Once you’ve made a Facebook friend, maybe you’ll be able to meet IRL (in real life). I’ve turned some Facebook friends into real life friends. One woman met me for a quick coffee when we found ourselves in the same area. I’ve met a second of these friends twice during successive Rubber Tramp Rendezvous, and we stay in touch via Facebook. I felt an immediate connection with the third woman I met in person, and we check in via text every few months. My fourth Facebook-turned-real-life friend is a kindred spirit. We read each other’s blogs (hers is Xsyntrik Nomad), we communicate through Facebook and texts, and we meet for coffee or ice cream whenever wer’re in the same town. I’m proof that Facebook friendships can transition to the real world.

Of course, if you’re going to meet in person anyone you’ve otherwise only know through the internet, take some precautions. Talk on the telephone and pay attention to any gut reactions of discomfort or apprehension you may have. Meet in a public place. If you decide to go to this new friend’s stick-n-bricks or to go off camping together (especially in a secluded place), let someone you trust know where you’re going, with whom you’re going, and when the trusted friend can expect to hear from you again.

#8 Join the Wandering Individual Network (WIN) or Loners on Wheels and travel with other folks.

WIN’s website says,

WIN RV Singles is the premiere RV club for singles. We are an active, adventurous club for single campers and solo travelers. WIN RV Singles has circuits across the US, Canada, and Mexico. We are open to single travelers of all ages. WIN is an active club. With an average of 80 caravans, circuits, and gatherings each year, we provide activities for all solo travelers: hiking, biking, sightseeing, kayaking, zip-lining, boat tours, museums, plays, factory tours, and more.

Also note, the WIN website says,

When you travel with the WINs, it must be in a vehicle in which you can eat, sleep, cook, bathe and go to the toilet, even if all facilities are portable.

The Loners on Wheels website says,

Loners on Wheels is an RV Club of legally single men and women who enjoy traveling, camping, RV caravanning and the lifestyle of singles. We are not a matching [sic] making or dating service. Companionship and support is what we’re all about.

Three Red Hearts Hanging With White Flowers#9 If you’re looking for romantic love, join a Facebook group with “single” or “romance” or “love” or “dating” in its name. Someone in a Facebook group I’m in pointed me to a Facebook group specifically for single van dwellers (#VanLife Love, Dating & Friendship), and I found a handful of groups for single RVers who don’t want to be single anymore.

There’s also a free dating site especially for people who are fans of recreational vehicles. It’s called (unsurprisingly) RV Dating, and

[f]ree basic membership allows you to browse the site, view profiles, send flirts and modify your profile.

Perhaps some of these RV folks would be open to finding love with a van dweller or nomad of some other kind!

#10 Spend time at the Rubber Tramp Rendezvous (RTR) and other gatherings geared toward vanners. Many van groups have regional meet ups where van folks can hang out and socialize.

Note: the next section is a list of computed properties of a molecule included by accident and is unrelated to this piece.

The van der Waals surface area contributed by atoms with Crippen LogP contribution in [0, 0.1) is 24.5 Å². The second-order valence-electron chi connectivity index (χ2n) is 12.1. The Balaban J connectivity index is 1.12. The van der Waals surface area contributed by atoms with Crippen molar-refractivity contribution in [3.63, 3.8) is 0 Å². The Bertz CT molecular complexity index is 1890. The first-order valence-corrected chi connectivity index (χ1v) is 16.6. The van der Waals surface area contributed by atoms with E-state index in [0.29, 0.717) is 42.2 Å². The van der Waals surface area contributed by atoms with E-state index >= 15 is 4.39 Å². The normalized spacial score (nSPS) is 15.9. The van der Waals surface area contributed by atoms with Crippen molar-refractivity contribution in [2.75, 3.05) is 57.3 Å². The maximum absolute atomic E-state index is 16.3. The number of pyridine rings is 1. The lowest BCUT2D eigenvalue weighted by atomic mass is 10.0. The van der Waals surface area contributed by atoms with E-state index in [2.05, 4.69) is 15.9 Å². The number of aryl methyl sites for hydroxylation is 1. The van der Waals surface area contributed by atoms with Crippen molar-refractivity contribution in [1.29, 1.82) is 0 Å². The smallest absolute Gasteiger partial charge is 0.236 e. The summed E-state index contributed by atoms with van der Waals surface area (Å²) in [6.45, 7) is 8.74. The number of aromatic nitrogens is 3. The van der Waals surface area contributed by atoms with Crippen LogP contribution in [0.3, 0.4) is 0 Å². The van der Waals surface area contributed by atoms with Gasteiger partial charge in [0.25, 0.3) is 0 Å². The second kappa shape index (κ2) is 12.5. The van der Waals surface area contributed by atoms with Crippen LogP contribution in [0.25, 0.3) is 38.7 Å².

The ultimate gathering for nomads, rubber tramps, van dwellers, RVers, wannabes, soon-to-bes, and folks who just want to try out the way of life is the Rubber Tramp Rendezvous (RTR), held each Januaury in Quartzsite, Arizona. I’ve been to the RTR four times (2015, 2016, 2017, and 2018) and seen it change from a small gathering of a couple hundred people to a large gathering of a few thousand.

The RTR is a great place to meet people and make friends. I met Auntie M (along with a handful of other folks with whom I stay in touch) at the RTR in 2015, Gee in 2016, and The Man in 2017. (Yes, he and I owe our partnership to the RTR.) In 2018 I helped Coyote Sue organize the RTArt Camp and met many people who participated in art camp activities. I now count several of those folks as friends.

I feel confident that anyone who ventures our of his or her rig at the RTR can make at least one friend!

For more tips on finding friends, read Eldrina Michel‘s article “3 Ways for Single Full-Time RVers to Find Companionship On the Road.”

Images courtesy of https://www.pexels.com/photo/basket-chalkboard-coffee-shop-coffeehouse-143642/, https://www.pexels.com/photo/yellow-and-black-church-161171/, and https://www.pexels.com/photo/three-red-hearts-hanging-with-white-flowers-160836/.

 

The Night Garden

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The first thing Nolagirl and I saw at spark! Mesa’s Festival of Creativity was The Night Garden by Jenneva Kayser.

The festival’s website calls The Night Garden a

colorful, illuminated landscape inspired by bioluminescent plants and fungi…created on site and consist[ing] of sculptures made of woven recycled fabric and translucent porcelain clay. The artist invite[ed] visitors to “take a walk through the wild landscape—an underwater desert in outer space!”

What in the world is “an underwater desert in outer space”? Wow! I don’t even know what that means. In any case, Nolagirl and I were fascinated by the cacti made from fabric.

On a March 7, 2018 post on the Mesa Arts Center website called “Woven Together,” Kayser writes of the assistance she got to create this installation. She orginally proposed to create a small piece in a “tucked away” location. She thought she’d be doing all the work herself. When the review committee asked for something bigger to display in a more prominant location, Kayser needed help.